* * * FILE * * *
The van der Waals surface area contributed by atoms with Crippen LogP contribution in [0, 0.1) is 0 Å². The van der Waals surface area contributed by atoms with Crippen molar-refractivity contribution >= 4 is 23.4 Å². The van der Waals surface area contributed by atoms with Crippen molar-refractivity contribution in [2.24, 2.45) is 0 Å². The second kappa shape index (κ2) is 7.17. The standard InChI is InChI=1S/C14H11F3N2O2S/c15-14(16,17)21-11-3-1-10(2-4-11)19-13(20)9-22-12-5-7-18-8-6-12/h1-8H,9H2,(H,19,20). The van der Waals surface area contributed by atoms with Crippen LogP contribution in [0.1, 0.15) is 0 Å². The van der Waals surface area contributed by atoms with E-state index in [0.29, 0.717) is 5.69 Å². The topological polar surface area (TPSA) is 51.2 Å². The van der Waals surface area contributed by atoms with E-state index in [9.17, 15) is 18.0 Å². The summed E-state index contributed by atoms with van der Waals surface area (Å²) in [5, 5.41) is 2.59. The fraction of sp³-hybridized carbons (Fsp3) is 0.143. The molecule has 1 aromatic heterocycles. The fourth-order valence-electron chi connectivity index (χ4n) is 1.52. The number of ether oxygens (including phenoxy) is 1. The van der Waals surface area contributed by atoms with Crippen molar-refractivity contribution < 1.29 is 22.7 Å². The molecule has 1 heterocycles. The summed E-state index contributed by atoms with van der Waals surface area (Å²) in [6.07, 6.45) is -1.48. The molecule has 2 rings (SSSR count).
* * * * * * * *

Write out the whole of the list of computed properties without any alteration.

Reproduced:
The van der Waals surface area contributed by atoms with Crippen LogP contribution in [0, 0.1) is 0 Å². The van der Waals surface area contributed by atoms with Crippen molar-refractivity contribution >= 4 is 23.4 Å². The van der Waals surface area contributed by atoms with Crippen molar-refractivity contribution in [2.24, 2.45) is 0 Å². The second kappa shape index (κ2) is 7.17. The standard InChI is InChI=1S/C14H11F3N2O2S/c15-14(16,17)21-11-3-1-10(2-4-11)19-13(20)9-22-12-5-7-18-8-6-12/h1-8H,9H2,(H,19,20). The van der Waals surface area contributed by atoms with Crippen LogP contribution in [0.1, 0.15) is 0 Å². The van der Waals surface area contributed by atoms with E-state index in [0.29, 0.717) is 5.69 Å². The topological polar surface area (TPSA) is 51.2 Å². The van der Waals surface area contributed by atoms with E-state index in [9.17, 15) is 18.0 Å². The summed E-state index contributed by atoms with van der Waals surface area (Å²) in [5, 5.41) is 2.59. The fraction of sp³-hybridized carbons (Fsp3) is 0.143. The molecule has 1 aromatic heterocycles. The fourth-order valence-electron chi connectivity index (χ4n) is 1.52. The number of ether oxygens (including phenoxy) is 1. The van der Waals surface area contributed by atoms with Crippen molar-refractivity contribution < 1.29 is 22.7 Å². The molecule has 1 heterocycles. The summed E-state index contributed by atoms with van der Waals surface area (Å²) in [6.07, 6.45) is -1.48. The molecule has 2 rings (SSSR count).